On March 25, 1911, a fire swept through the Triangle Shirtwaist Factory in New York City, claiming the lives of 146 workers. Most of the victims were young immigrant women from Eastern and Southern Europe. In the wake of the fire, a group of women labor activists fought to ensure that the tragedy led to concrete change.
In this episode, host Laura Free speaks with Dr. Annelise Orleck, author of Common Sense and a Little Fire, to learn about the women who agitated for better working conditions before and after the Triangle Fire. Rose Schneiderman, Pauline Newman, and Clara Lemlich had a shared vision for a more equitable society. Together, they organized unions, led strikes, and fought for labor legislation, combating sexist and classist attitudes every step of the way. To exercise their full political power, they needed to make an impact not just on the picket lines but also at the ballot box. They needed the right to vote.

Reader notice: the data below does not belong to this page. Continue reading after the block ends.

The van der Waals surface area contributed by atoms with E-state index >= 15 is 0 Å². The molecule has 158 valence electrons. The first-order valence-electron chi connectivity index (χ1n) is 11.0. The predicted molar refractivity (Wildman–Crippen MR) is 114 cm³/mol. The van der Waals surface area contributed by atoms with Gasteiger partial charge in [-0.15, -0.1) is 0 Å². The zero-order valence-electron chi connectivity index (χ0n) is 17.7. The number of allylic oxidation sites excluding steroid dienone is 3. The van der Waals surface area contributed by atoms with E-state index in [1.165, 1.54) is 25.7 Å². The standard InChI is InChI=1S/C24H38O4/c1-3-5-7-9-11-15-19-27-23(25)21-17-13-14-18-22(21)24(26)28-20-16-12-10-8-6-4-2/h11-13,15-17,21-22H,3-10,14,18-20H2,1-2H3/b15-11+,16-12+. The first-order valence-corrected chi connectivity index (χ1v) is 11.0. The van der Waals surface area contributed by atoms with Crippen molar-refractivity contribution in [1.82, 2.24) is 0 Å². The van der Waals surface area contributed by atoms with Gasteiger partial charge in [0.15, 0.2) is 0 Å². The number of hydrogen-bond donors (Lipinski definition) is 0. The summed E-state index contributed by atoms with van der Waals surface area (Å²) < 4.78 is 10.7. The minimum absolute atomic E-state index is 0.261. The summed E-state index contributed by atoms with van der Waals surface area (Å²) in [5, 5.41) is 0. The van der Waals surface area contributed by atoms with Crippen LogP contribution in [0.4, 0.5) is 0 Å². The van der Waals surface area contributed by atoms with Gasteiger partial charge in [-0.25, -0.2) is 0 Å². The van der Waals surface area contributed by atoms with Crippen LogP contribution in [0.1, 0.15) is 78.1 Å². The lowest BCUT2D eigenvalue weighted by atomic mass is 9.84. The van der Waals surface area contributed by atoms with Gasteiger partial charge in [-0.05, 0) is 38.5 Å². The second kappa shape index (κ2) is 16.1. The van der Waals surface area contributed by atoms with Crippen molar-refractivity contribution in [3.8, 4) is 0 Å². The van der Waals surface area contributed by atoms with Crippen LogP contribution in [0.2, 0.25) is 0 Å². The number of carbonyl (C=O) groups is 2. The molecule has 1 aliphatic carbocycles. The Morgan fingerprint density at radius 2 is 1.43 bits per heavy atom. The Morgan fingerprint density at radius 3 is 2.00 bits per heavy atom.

For a transcript and more about this series, visit amendedpodcast.com. Visit the Amended store to get an Amended podcast mug, shirt, bag, phone case, and more.
Laura Free, Host & Writer
Reva Goldberg, Producer, Editor & Co-Writer
Scarlett Rebman, Project Director & Episode 4 Co-Writer
Episode 4 Guest and Collaborator: Dr. Annelise Orleck
Consulting Engineer: Logan Romjue
Art by Simonair Yoho
Music by Michael-John Hancock, Live Footage, Emily Sprague, Pictures of the Floating World (CC), Yusuke Tsutsumi (CC) and Meydän (CC).
Archival footage courtesy of the NYC Municipal Archives, WNYC, and the Kheel Center at Cornell University.
Special thanks to Janette Gayle, Susan Goodier, and Karen Pastorello whose scholarship helped frame the episode, and also to Davor Mondom, who consulted on this episode.
Amended is produced with major funding from the Carnegie Corporation of New York, and with support from Baird Foundation, Hobart and William Smith Colleges, Phil Lewis & Catherine Porter, and C. Evan Stewart. We received special support for this episode from Susan Strauss and Karen Gantz.
Copyright Humanities New York 2020